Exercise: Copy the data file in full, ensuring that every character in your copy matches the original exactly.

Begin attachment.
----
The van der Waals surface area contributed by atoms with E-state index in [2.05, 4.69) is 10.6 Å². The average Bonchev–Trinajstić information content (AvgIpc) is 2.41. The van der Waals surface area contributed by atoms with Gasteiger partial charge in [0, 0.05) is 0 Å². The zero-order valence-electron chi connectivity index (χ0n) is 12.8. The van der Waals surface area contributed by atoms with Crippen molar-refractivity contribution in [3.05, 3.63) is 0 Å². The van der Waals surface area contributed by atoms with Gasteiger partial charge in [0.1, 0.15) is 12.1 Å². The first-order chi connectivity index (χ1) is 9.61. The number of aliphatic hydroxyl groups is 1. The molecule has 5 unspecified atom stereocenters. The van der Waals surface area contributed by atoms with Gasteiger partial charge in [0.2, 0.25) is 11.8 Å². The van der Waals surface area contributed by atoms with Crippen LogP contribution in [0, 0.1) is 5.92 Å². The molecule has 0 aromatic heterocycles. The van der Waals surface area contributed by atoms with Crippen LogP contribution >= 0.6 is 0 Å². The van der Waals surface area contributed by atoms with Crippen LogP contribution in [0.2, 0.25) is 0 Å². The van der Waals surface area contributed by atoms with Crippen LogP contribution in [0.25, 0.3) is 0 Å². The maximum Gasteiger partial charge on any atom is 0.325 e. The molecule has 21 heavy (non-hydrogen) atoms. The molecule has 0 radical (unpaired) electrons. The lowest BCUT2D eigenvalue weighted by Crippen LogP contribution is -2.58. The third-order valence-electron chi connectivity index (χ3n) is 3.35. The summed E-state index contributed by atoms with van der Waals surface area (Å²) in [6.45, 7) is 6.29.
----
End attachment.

The van der Waals surface area contributed by atoms with E-state index in [2.05, 4.69) is 10.6 Å². The average Bonchev–Trinajstić information content (AvgIpc) is 2.41. The van der Waals surface area contributed by atoms with Gasteiger partial charge in [0, 0.05) is 0 Å². The zero-order valence-electron chi connectivity index (χ0n) is 12.8. The van der Waals surface area contributed by atoms with Crippen molar-refractivity contribution in [3.05, 3.63) is 0 Å². The van der Waals surface area contributed by atoms with Gasteiger partial charge in [0.1, 0.15) is 12.1 Å². The first-order chi connectivity index (χ1) is 9.61. The number of aliphatic hydroxyl groups is 1. The molecule has 5 unspecified atom stereocenters. The van der Waals surface area contributed by atoms with Gasteiger partial charge in [0.2, 0.25) is 11.8 Å². The van der Waals surface area contributed by atoms with Crippen LogP contribution in [0, 0.1) is 5.92 Å². The molecule has 0 aromatic heterocycles. The van der Waals surface area contributed by atoms with Crippen LogP contribution >= 0.6 is 0 Å². The van der Waals surface area contributed by atoms with Crippen LogP contribution in [0.2, 0.25) is 0 Å². The van der Waals surface area contributed by atoms with Crippen LogP contribution in [0.25, 0.3) is 0 Å². The maximum Gasteiger partial charge on any atom is 0.325 e. The molecule has 21 heavy (non-hydrogen) atoms. The molecule has 0 radical (unpaired) electrons. The lowest BCUT2D eigenvalue weighted by Crippen LogP contribution is -2.58. The third-order valence-electron chi connectivity index (χ3n) is 3.35. The summed E-state index contributed by atoms with van der Waals surface area (Å²) in [6.45, 7) is 6.29.